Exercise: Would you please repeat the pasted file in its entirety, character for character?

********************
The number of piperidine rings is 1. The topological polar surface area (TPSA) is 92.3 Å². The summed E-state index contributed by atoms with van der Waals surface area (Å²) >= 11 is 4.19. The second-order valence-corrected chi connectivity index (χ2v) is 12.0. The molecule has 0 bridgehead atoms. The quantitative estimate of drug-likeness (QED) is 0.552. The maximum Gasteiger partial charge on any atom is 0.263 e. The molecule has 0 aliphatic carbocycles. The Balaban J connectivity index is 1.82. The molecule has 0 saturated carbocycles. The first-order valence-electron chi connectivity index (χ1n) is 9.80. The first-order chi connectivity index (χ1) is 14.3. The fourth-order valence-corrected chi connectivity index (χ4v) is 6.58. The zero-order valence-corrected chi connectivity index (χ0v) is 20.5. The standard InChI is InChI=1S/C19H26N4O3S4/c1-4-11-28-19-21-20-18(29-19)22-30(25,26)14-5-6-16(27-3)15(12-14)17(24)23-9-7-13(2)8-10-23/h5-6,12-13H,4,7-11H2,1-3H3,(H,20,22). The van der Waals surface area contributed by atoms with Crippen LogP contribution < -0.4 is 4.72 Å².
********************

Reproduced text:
The number of piperidine rings is 1. The topological polar surface area (TPSA) is 92.3 Å². The summed E-state index contributed by atoms with van der Waals surface area (Å²) >= 11 is 4.19. The second-order valence-corrected chi connectivity index (χ2v) is 12.0. The molecule has 0 bridgehead atoms. The quantitative estimate of drug-likeness (QED) is 0.552. The maximum Gasteiger partial charge on any atom is 0.263 e. The molecule has 0 aliphatic carbocycles. The Balaban J connectivity index is 1.82. The molecule has 0 saturated carbocycles. The first-order valence-electron chi connectivity index (χ1n) is 9.80. The first-order chi connectivity index (χ1) is 14.3. The fourth-order valence-corrected chi connectivity index (χ4v) is 6.58. The zero-order valence-corrected chi connectivity index (χ0v) is 20.5. The standard InChI is InChI=1S/C19H26N4O3S4/c1-4-11-28-19-21-20-18(29-19)22-30(25,26)14-5-6-16(27-3)15(12-14)17(24)23-9-7-13(2)8-10-23/h5-6,12-13H,4,7-11H2,1-3H3,(H,20,22). The van der Waals surface area contributed by atoms with Crippen LogP contribution < -0.4 is 4.72 Å².